While the V5 tag allows for easy detection of ectopically expressed PREX2 isoforms, it does not provide a means to understand how the ectopic expression compares to endogenous PREX2. This aspect was not examined in the original study. The relative expression of endogenous and ectopic PREX2 was evaluated by Western blot using an anti-PREX2 antibody which recognizes amino acids 960–973 (Hodakoski et al., 2014) (Figure 2C–D). Relative expression (PREX2/Tubulin) for PREX2WT made during this replication attempt was 12 times the endogenous PREX2 level detectable in GFP stable cells, while the PREX2G844D and PREX2Q1430* isoforms were 10 and 38 times the endogenous levels, respectively. Comparatively, the stable PREX2WT, PREX2G844D, and PREX2Q1430* cells generated during the original study were 9, 5, and 7 times over detectable endogenous PREX2, respectively. However, similar to the V5 analysis, the mean expression of all PREX2 isoforms, aside from GFP, in cells made during this replication attempt fall within the 95% CI of those generated during the original study (Figure 2D).
An ANOVA was performed to test if PREX2 expression was similar in NRASG12D melanocytes across the different isoforms as well as between the originally generated stable cells and the stable cells generated in this replication attempt. This ANOVA had four levels of PREX2 expression (GFP, PREX2WT, PREX2G844D, or PREX2Q1430*) and two levels of study (generated during this replication attempt or the original study). The ANOVA result for the main effect of PREX2 expression (F(3,16) = 15.033, p=6.47×10−5), the main effect of study (F(1,16) = 13.08, p=0.002), as well as the interaction effect (F(3,16) = 4.499, p=0.018) were statistically significant. As with the ANOVA results on the V5 expression data, these results are difficult to interpret, but it does suggest that expression is not the same. Any dissimilarity in expression between the stable cells could be due to a number of factors, such as differences in integration site and copy number, differences in growth conditions between laboratories, and the inherent variability of the Western blot technique (Koller and Wätzig, 2005).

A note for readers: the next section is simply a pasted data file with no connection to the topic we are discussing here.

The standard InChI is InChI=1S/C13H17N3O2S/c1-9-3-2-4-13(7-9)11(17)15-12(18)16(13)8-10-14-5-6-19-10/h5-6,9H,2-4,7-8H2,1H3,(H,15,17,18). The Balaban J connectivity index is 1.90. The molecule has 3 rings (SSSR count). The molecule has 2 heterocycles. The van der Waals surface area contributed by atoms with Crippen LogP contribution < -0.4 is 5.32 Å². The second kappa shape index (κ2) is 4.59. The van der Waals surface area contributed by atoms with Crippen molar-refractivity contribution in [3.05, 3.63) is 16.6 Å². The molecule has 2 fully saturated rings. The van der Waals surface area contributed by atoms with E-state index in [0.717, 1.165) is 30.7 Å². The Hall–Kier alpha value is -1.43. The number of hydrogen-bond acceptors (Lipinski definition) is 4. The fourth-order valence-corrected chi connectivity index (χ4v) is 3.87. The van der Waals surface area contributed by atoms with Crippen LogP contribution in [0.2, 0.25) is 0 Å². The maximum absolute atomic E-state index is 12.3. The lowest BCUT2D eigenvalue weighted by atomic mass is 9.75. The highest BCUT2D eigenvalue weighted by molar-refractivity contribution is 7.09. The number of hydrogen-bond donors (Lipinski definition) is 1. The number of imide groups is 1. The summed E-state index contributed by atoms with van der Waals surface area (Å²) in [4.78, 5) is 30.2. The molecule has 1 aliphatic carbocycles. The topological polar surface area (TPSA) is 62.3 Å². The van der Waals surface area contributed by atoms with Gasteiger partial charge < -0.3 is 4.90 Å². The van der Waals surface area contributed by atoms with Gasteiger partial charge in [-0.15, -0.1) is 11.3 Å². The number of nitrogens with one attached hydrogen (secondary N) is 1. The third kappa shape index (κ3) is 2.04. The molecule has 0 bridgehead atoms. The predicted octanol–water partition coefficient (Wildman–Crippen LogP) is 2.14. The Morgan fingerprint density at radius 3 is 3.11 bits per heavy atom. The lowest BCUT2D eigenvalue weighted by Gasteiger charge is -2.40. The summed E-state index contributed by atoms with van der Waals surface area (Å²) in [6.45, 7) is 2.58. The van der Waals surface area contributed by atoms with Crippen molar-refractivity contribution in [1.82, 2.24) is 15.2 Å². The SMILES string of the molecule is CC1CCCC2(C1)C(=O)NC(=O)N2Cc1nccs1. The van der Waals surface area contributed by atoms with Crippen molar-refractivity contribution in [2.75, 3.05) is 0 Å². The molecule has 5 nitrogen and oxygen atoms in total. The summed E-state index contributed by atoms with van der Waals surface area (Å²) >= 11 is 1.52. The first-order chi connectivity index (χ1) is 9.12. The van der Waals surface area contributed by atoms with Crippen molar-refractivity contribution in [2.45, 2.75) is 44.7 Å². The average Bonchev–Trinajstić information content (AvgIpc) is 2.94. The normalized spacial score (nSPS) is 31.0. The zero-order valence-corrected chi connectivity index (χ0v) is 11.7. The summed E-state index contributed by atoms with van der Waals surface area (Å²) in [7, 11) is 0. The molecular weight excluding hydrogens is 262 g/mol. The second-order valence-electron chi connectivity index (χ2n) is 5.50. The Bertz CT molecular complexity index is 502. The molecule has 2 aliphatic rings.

Generation of tumor xenografts expressing PREX2 isoforms and evaluation of tumor-free survival and tumor growth
We sought to independently replicate if the expression of different isoforms of PREX2 impacted tumor-free survival (TFS) in vivo. Female athymic nude mice were subcutaneously injected with the human NRASG12D melanocytes generated during this replication attempt, harboring PREX2 variants or GFP, with the intention of monitoring TFS for 16 weeks. The number of mice and length of monitoring were determined a priori to have sufficient power to detect the originally reported effect sizes (Chroscinski et al., 2014). This experiment is similar to what was reported in Figure 3B and S6B of Berger et al. (2012). Following injection of the different melanocytic lines, tumor incidence was detected in all mice within three weeks. Median TFS, defined as the time at which at least 50% of the mice had a palpable tumor, was one week for each of the four groups of mice (Figure 3A). This compares to the original study which reported the median TFS at five weeks for mice injected with PREX2G844D and PREX2Q1430* expressing melanocytes. This was significantly less than PREX2WT and GFP where the reported tumor incidence was 2 out of 10 mice and 3 out of 10 mice, respectively, by the end of the 10 week study period (Berger et al., 2012). Taken in context, the early onset of tumors in the control groups of this replication attempt effectively masks any potential effect of the PREX2 mutations being examined. The median TFS of all groups, especially the GFP and PREX2WT melanocyte injected mice, were dramatically shorter than what was reported in the original study and what was anticipated in the design of this replication study (Figure 3—figure supplement 1).